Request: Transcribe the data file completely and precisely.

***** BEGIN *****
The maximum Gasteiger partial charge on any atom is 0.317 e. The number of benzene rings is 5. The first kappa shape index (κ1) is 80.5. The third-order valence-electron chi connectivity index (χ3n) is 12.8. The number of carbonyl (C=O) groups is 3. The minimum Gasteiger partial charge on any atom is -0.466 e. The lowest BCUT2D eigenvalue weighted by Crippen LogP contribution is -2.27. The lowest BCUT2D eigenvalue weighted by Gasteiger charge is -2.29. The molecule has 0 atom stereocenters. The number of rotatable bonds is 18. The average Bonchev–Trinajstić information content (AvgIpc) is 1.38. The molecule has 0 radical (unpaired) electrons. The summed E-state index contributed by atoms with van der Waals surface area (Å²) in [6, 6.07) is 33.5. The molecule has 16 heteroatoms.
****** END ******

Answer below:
The maximum Gasteiger partial charge on any atom is 0.317 e. The number of benzene rings is 5. The first kappa shape index (κ1) is 80.5. The third-order valence-electron chi connectivity index (χ3n) is 12.8. The number of carbonyl (C=O) groups is 3. The minimum Gasteiger partial charge on any atom is -0.466 e. The lowest BCUT2D eigenvalue weighted by Crippen LogP contribution is -2.27. The lowest BCUT2D eigenvalue weighted by Gasteiger charge is -2.29. The molecule has 0 atom stereocenters. The number of rotatable bonds is 18. The average Bonchev–Trinajstić information content (AvgIpc) is 1.38. The molecule has 0 radical (unpaired) electrons. The summed E-state index contributed by atoms with van der Waals surface area (Å²) in [6, 6.07) is 33.5. The molecule has 16 heteroatoms.